Water: It's the most precious commodity on Earth, without which we or any other species couldn't survive. Yet as the human population expands, safe, accessible sources of potable water have become increasingly difficult to find. So it doesn't take a market whiz to realize that "blue gold" could become the world's next great commodity market.
While we're still a long way from water futures, water sector equities are freely available, and these days investors have more options than ever to play the space. For my money, however, exchange-traded funds are my investment of choice, as they offer access to a range of (pardon the pun) liquid water stocks all at once.
There are currently four water-related equities ETFs that trade on U.S.-based exchanges. From an outsider's view, it would be natural to assume all four ETFs are similar and that choosing the right one is not that important. In reality, however, the four ETFs are very different from each other, making it critical to analyze each fund thoroughly.
Wading Through The Water ETFs
The original water ETF is the PowerShares Water Resources ETF (NYSEArca: PHO), which began trading in late 2005. The ETF is composed of 32 water-related stocks, all of which trade in the U.S. The fund's allocation is overwhelmingly in the industrial sector, at 78 percent, with a specific focus on water infrastructure stocks, like water treatment plants and irrigation pump manufacturers.
Even though PHO only invests in stocks that trade in the U.S., it does possess small exposure to companies based overseas. For example, the No. 2 holding, Veolia Environnement (NYSE: VE), the world's largest water utility, is based in France.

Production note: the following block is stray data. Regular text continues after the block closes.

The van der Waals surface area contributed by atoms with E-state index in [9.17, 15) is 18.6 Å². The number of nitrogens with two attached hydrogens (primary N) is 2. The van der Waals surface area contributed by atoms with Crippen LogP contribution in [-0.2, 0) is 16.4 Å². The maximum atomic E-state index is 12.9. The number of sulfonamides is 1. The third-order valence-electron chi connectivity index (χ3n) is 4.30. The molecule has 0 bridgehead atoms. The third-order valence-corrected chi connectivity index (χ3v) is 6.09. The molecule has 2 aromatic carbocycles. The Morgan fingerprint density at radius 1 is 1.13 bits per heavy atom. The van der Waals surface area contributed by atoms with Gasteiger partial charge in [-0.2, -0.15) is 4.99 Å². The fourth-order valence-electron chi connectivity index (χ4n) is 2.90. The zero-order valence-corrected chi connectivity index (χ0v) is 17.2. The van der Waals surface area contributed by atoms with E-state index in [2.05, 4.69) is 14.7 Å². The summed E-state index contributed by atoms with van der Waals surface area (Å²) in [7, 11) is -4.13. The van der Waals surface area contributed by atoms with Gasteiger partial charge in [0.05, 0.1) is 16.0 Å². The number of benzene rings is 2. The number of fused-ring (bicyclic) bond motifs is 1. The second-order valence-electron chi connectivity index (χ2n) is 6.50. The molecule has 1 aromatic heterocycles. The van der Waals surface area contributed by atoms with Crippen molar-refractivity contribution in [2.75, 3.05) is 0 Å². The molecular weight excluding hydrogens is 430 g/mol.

PHO's expense ratio is 0.60 percent and it has a 12-month yield of 0.56 percent. Over the past year, the fund is up 11.72 percent.
Launched in 2007, the PowerShares Global Water ETF (NYSEArca: PIO) takes a similar approach as PHO, except it broadens its reach to a global scale. With 29 stocks in its portfolio, PIO allocates 29 percent to the U.S., followed by Japan and the U.K., at 11 percent each.
At 35 percent, PIO also offers a larger focus on water utilities than PHO (of which utilities make up a mere 12 percent). At the same time, industrials only comprise 49 percent—which is less than PHO, but still a significant portion.
PIO carries a 12-month yield of 1.32 percent. The expense ratio is slightly higher than PHO's, at 0.75 percent, while its one-year returns are slightly lower, at 10.69 percent.